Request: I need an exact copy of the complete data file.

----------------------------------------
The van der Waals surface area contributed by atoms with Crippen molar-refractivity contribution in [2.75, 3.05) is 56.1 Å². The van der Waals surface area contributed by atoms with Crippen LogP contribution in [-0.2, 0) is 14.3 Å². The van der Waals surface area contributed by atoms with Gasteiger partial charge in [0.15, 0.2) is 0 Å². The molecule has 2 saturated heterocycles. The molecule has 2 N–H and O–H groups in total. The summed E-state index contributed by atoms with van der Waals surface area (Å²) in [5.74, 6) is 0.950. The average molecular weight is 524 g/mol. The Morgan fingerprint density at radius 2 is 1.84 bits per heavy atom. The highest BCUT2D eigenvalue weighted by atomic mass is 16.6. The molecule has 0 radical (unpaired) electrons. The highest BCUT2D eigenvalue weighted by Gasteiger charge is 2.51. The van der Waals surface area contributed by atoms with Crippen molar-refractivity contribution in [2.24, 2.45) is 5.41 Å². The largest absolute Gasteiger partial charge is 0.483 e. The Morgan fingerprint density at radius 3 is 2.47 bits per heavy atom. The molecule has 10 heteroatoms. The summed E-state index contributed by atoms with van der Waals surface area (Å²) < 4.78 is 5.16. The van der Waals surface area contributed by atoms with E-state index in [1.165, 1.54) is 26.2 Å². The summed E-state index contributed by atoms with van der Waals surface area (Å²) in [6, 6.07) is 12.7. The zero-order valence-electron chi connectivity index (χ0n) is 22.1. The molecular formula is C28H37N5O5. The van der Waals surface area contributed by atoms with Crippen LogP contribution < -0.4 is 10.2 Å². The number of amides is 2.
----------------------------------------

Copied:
The van der Waals surface area contributed by atoms with Crippen molar-refractivity contribution in [2.75, 3.05) is 56.1 Å². The van der Waals surface area contributed by atoms with Crippen LogP contribution in [-0.2, 0) is 14.3 Å². The van der Waals surface area contributed by atoms with Gasteiger partial charge in [0.15, 0.2) is 0 Å². The molecule has 2 saturated heterocycles. The molecule has 2 N–H and O–H groups in total. The summed E-state index contributed by atoms with van der Waals surface area (Å²) in [5.74, 6) is 0.950. The average molecular weight is 524 g/mol. The Morgan fingerprint density at radius 2 is 1.84 bits per heavy atom. The highest BCUT2D eigenvalue weighted by atomic mass is 16.6. The molecule has 0 radical (unpaired) electrons. The highest BCUT2D eigenvalue weighted by Gasteiger charge is 2.51. The van der Waals surface area contributed by atoms with Crippen molar-refractivity contribution in [2.24, 2.45) is 5.41 Å². The largest absolute Gasteiger partial charge is 0.483 e. The Morgan fingerprint density at radius 3 is 2.47 bits per heavy atom. The molecule has 10 heteroatoms. The summed E-state index contributed by atoms with van der Waals surface area (Å²) < 4.78 is 5.16. The van der Waals surface area contributed by atoms with E-state index in [1.165, 1.54) is 26.2 Å². The summed E-state index contributed by atoms with van der Waals surface area (Å²) in [6, 6.07) is 12.7. The zero-order valence-electron chi connectivity index (χ0n) is 22.1. The molecular formula is C28H37N5O5. The van der Waals surface area contributed by atoms with Crippen LogP contribution < -0.4 is 10.2 Å². The number of amides is 2.